The massive tornado strike that left at least 120 people dead in Joplin, Mo., has put local senior agencies in a full sprint to locate and assist the city's older adult population.
See also: Disaster victims fail to seek aid.
"One of the nursing homes was hit very hard," said Carolyn McLaren, director of the Area Agency on Aging in Region X, which includes Joplin. The staff at The Greenbriar nursing home had some warning of the storm, but the building was devastated, rendering their preparations futile. At least 11 people there were killed — 10 residents and a staff member — according to the Associated Press. The remaining residents have been transferred to different skilled nursing facilities, McLaren said.
At the moment, neither county emergency response officials nor the Red Cross has an official total of older people who died in the tornado. Their efforts are focused on providing basic services for the older population, much of which has found itself with poor cellphone coverage, no electricity or gas and no transportation or water. Joplin's population is about 50,000, with about 7,400 people age 65 and over.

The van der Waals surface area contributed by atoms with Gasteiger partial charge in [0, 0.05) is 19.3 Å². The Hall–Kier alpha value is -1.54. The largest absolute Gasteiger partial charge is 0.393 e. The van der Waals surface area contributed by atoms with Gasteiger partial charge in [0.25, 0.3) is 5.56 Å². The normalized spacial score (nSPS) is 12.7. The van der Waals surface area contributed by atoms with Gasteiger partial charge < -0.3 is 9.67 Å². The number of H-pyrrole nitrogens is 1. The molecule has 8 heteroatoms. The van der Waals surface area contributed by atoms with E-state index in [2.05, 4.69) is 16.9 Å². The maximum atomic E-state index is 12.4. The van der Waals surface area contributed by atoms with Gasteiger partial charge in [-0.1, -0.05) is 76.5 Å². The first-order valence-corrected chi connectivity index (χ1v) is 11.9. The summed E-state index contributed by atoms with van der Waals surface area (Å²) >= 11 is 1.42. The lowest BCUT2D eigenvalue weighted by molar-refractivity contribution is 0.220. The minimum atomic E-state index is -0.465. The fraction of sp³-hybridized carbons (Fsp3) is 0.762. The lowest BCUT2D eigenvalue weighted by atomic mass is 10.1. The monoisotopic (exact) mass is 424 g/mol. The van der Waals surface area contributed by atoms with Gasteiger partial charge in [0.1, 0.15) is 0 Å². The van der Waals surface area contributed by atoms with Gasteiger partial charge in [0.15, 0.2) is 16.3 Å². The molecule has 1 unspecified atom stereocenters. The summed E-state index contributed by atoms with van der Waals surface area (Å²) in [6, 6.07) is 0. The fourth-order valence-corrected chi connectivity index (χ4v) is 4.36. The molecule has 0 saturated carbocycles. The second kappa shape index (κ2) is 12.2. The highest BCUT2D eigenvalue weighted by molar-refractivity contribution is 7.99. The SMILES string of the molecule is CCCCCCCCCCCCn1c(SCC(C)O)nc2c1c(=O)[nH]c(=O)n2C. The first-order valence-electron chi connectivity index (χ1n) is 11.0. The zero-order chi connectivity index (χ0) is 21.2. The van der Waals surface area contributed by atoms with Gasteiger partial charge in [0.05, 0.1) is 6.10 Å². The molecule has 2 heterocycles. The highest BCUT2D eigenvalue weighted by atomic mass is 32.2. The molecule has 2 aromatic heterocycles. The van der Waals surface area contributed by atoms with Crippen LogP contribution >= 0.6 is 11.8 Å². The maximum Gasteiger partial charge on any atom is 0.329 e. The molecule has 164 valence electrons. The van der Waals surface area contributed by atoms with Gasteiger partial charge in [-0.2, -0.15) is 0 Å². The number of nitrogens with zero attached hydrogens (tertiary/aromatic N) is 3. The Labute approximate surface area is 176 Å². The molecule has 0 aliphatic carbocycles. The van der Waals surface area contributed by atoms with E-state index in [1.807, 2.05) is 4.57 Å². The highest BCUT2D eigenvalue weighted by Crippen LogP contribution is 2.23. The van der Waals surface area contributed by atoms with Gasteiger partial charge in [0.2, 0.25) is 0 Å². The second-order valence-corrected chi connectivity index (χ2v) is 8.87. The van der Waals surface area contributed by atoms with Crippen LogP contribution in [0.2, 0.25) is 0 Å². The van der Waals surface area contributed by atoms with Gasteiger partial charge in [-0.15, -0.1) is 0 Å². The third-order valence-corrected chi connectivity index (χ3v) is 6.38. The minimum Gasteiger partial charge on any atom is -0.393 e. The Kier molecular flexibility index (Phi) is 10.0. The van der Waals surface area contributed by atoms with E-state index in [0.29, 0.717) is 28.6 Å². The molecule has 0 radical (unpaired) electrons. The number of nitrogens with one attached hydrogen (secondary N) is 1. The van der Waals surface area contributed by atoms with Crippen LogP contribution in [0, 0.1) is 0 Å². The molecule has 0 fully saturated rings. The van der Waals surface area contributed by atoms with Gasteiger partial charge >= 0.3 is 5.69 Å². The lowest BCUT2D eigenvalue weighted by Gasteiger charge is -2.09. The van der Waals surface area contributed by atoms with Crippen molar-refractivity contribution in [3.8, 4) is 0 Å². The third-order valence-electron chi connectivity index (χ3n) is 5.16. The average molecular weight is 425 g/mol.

As is typical in disaster situations, a patchwork of agencies is linked up and working together to help those in need. "The local senior centers, combined with area agencies and also the Missouri division of senior and disability services, are working together," said Chris Cline, a spokesman for the Missouri state emergency management agency.
McLaren has been involved in preparing meal packages for older people in Joplin. Looking ahead, she foresees helping seniors with paying bills and getting medication. At some point, she will also begin to clean and restore the senior center, which is flooded and mud-strewn but survived the storm.
The Missouri Department of Health & Senior Services, which regulates long-term care facilities in the state, has also made efforts. "We have been going about our procedures," said communications director Jacqueline Lapine. Her staff has been checking in with the facilities affected by the storm, making sure they have basic office supplies and anything else needed to operate as normally as possible. They are also taking stock of bed capacity and relocating residents when necessary.
"Right now, it's a matter of trying to contact and be in contact with those we serve," McLaren said.
Sam Petulla is a writer in Washington, D.C.
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